Truck stop

 

Moveable feast: Business is so good that Kogi has added a third truck to their fleet.

Moveable feast: Business is so good that Kogi has added a third truck to their fleet.

In Los Angeles, summer 2009 will likely go down as the Year of the Upscale Taco Truck.

Of course, catering trucks–a k a taco trucks, a k a roach coaches–have plied the streets of Los Angeles forever, feeding hungry construction workers, office worker bees, and college students for generations. Late last year, the cheerful team at Kogi Korean BBQ, led by Executive Chef Ron Choi, put their own spin on the concept by combining the salty, zippy, pickly flavors of Korean barbecue with the Mexican fare Angelenos love so dearly. The result is delectable specialties like spicy Korean Short Rib Tacos and Kimchi Quesadillas. Kogi’s crews started tweeting their whereabouts, and a trend was born. Fans can catch up with them at different stops all over the city, or stop by their brick-and-mortar location at the Alibi Room in Culver City.

We first caught up with Kogi a few months ago, on a Saturday afternoon, when one of their trucks was parked in the lot at The Brig on Abbot Kinney in Venice. Kogi had gotten a lot of local press, and the line wound through the parking lot. 

“This is nuts,” said my mate. “Are you sure you want to do this?”

“It’s supposed to be really good,” I replied. So we waited. An hour. And made it just under the wire to put in our order before the truck fired up to head to its next stop. We took our cache over to a bench and dove into the short rib and spicy pork tacos, with a side of kimchi quesadilla. It was salty, spicy, sweet, crunchy, and rich. It was good. And at 2 bucks a taco, it was a fantastic cheap-eat treat.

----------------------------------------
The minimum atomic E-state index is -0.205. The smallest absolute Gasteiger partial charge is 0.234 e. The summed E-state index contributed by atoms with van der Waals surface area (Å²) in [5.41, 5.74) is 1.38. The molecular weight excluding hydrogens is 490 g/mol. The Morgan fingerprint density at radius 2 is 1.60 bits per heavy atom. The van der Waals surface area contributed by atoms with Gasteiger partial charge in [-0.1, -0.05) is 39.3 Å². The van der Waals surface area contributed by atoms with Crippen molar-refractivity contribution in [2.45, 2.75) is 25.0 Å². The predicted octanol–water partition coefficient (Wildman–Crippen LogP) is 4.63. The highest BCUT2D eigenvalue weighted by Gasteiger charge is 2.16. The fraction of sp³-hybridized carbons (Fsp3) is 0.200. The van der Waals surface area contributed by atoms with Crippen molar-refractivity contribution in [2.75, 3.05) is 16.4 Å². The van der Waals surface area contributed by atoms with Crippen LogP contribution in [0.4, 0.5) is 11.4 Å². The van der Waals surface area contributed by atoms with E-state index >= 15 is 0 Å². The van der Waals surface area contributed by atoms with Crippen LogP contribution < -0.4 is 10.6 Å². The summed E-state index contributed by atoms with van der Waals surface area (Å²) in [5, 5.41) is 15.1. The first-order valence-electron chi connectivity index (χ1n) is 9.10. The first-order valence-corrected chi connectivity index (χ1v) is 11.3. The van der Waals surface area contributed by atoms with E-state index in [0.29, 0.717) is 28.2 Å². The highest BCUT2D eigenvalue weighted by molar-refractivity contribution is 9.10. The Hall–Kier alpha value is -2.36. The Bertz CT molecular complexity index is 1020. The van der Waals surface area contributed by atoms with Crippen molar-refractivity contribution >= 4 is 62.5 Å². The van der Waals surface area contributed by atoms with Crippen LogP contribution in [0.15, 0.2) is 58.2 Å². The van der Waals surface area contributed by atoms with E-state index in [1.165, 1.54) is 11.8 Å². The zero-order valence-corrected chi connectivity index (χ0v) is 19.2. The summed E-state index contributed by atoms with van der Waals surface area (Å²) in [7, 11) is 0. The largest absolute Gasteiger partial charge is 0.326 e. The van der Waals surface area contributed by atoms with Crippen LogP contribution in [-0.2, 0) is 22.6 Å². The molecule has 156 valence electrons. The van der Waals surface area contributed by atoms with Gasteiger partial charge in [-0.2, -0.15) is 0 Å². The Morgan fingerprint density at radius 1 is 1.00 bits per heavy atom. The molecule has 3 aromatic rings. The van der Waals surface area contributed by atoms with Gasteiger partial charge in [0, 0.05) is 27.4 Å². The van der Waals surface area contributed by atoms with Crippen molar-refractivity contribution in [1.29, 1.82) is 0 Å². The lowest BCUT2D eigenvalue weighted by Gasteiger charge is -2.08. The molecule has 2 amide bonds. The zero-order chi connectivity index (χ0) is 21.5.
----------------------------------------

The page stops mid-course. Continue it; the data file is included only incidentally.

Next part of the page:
Kogi Korean Short Rib and Spicy Pork Tacos

Kogi Korean Short Rib and Spicy Pork Tacos

I’ve had a jones for Kogi ‘cue ever since, so on Saturday we went back to The Brig’s parking lot. The line was a bit shorter (thanks, in part, to a the madness dying down a little and another Kogi truck-in-training also parked at the site). I ordered up a mess o’ short rib and spicy pork tacos. They were just as soul-satisfyingly delicious as last time. Yep, I’m hooked.

But much as I adore Kogi’s food, and their sweet tweets, there are signs the mobile-food-truck trend has peaked. Chi-chi catering trucks now roam the streets of cities all over the country (to follow them, check out Serious Eats’ handy directory of mobile eateries that Twitter). In LA, Kogi has been joined a plehtora of trucks, carts, vans, and bikes, each serving its own funky twist on the concept. There’s the Don Chow Taco truck (Sino-Mex fare), and the Coolhaus ice cream van (architecturally inspired ice cream sandwiches), Let’s be Frank (grass-fed meat hot dogs) and Sprinkles‘ cupcake truck. It’s so trendy that Dwell magazine had a whole panel discussion devoted to mobile street food at its recent design fest in LA. Dwell even organized a Mobile Restaurant Row–a sort of confab of cutting-edge catering trucks.

I very nearly hopped in the car to check it out…until I was struck by the stupidity of driving across town to eat from a truck. Um, isn’t the idea that the truck comes to you, or at least your general vicinity? It’s the delightful serendipity of stumbling out of work (or a bar late at night) and the truck has appeared, as if by magic, to serve up the comforting, unfussy fare you crave. Now, that’s a trend that’s a classic.

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